My name is Alex Preston and I am 57 years old. I consider myself to be living well with young onset Alzheimer’s disease.
I haven’t always lived well because my journey to diagnosis was difficult and extremely stressful. I worked alone on a shift pattern when my symptoms began to present themselves. My colleagues started to complain about my work, but I wouldn’t accept I was making mistakes and believed there was a conspiracy against me. I just didn’t understand what was happening to me and it was a shock to see evidence of my mistakes.
I was referred to a mental health unit after my GP saw one of my work colleagues. That really made me feel low but it turned out to be the best thing in a strange kind of way. The consultant actually listened to my wife Susan and me, ordered an MRI scan and carried out my first memory test before referring me to the memory clinic. Even though I knew what the memory clinic did, my diagnosis still came as a massive shock. I didn’t want to believe it, and many tears were shed by Susan and me. However, it was also a relief because I finally had an answer.
My previous job involved a lot of calculations, yet now I struggle counting. This makes me feel vulnerable. I no longer use my cooker as I have burnt myself a few times and nearly set fire to the kitchen twice when I became distracted. I still socialise but I can find it confusing to be in a room full of people who are all taking at the same time. It makes me very tired so I don’t go out very often now.
One thing that helped me get out of a very dark place after my diagnosis was my music. I decided to write and record an album, which was something I’d never done before. Some people didn’t think I could write an album and some people told me not to be stupid. That just made me more determined to prove them wrong. And I did! When BBC Introducing started playing my song ‘Don’t Waste Time’ they didn’t realise it was written about living with Alzheimer’s.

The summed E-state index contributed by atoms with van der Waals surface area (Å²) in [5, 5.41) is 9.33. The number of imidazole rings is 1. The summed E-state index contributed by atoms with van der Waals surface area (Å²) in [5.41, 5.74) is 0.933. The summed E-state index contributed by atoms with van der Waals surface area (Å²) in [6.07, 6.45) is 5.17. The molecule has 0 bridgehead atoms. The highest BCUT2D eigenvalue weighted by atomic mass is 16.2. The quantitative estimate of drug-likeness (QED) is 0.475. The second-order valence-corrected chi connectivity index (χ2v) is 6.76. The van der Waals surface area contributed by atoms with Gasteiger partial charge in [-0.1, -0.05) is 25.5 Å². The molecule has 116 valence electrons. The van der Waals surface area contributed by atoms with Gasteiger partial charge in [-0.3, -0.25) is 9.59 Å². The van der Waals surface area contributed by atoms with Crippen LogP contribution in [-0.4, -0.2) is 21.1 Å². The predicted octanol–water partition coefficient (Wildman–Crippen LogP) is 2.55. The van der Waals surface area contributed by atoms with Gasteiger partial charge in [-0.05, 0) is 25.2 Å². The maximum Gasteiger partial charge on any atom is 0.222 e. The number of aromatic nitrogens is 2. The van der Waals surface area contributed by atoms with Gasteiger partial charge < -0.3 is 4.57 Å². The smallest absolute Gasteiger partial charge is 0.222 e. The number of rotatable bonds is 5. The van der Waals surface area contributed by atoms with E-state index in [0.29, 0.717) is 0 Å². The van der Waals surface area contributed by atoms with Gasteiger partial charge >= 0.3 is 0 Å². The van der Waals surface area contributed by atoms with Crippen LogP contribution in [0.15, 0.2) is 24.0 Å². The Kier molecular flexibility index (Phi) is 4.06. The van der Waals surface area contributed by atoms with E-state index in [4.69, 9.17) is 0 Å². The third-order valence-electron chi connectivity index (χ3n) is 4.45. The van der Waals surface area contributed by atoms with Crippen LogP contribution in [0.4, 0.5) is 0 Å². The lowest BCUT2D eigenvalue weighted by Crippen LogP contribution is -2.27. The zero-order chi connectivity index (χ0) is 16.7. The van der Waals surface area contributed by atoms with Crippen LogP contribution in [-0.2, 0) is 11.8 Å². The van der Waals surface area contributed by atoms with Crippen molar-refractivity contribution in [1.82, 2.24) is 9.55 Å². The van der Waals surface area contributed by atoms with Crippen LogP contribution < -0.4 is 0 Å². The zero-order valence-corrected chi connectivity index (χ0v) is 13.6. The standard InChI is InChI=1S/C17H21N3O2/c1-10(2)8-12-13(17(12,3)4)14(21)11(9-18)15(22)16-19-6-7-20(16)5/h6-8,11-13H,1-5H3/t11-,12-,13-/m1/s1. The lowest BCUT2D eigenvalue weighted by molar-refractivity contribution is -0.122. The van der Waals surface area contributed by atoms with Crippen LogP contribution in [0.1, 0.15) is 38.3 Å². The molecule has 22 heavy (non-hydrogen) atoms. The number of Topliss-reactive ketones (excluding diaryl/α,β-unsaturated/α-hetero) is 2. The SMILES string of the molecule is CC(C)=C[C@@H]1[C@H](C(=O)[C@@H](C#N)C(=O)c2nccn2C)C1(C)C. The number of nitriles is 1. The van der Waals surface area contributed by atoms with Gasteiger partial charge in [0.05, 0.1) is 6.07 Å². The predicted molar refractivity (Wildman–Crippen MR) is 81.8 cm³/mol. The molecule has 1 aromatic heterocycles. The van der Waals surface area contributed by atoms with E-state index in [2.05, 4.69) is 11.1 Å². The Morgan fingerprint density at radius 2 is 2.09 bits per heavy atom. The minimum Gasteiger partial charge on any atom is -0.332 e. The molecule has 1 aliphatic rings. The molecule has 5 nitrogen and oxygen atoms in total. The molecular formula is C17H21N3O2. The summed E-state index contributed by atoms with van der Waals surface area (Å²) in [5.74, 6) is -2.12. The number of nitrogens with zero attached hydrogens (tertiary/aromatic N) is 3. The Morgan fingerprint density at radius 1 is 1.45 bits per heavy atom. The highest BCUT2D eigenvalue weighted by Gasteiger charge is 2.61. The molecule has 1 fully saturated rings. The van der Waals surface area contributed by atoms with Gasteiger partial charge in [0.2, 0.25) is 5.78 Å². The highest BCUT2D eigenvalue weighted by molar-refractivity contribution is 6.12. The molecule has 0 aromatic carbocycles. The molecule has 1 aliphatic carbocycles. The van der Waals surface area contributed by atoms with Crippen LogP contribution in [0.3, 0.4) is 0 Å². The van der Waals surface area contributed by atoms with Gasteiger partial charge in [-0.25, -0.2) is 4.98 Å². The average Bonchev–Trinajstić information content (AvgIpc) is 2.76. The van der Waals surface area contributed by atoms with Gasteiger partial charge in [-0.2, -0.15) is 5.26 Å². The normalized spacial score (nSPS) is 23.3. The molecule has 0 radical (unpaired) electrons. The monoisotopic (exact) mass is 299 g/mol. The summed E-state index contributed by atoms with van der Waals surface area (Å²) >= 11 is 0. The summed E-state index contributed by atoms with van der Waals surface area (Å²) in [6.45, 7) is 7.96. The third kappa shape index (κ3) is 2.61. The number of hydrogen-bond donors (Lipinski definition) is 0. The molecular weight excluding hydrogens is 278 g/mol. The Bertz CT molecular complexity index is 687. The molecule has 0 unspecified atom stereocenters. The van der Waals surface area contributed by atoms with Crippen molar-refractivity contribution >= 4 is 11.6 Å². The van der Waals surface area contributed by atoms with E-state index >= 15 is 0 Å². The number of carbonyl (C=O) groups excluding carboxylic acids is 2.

My wife Susan really understands, she keeps me safe and encourages me to be active, allowing me the freedom to do whatever I want within reason, which enables me to enjoy life.
I refuse to hide away and will defend my right and the right of others living with dementia to be recognised and treated with respect. I used to get angry when people said silly and hurtful things to me. I now recognise this is due to people’s lack of knowledge and understanding of dementia.
So when the opportunity came along to become part of the new Dementia Friends video, I jumped at the chance. It’s my opportunity to help people develop a better understanding of the disease, and help them recognise that people with dementia still have feelings, still have dreams, still like to laugh and still need friendship.
I want people to treat and speak to me like they would anyone else and don’t assume anything about me. If I’m confused or struggle, be patient with me. Don’t talk about me as if I’m not there. And don’t stop me trying to do things.
Become a Dementia Friend
Learn more about dementia, how it affects a person and what actions you can take to help people affected by dementia in your community.
Become a Dementia Friend now and see our video featuring Alex.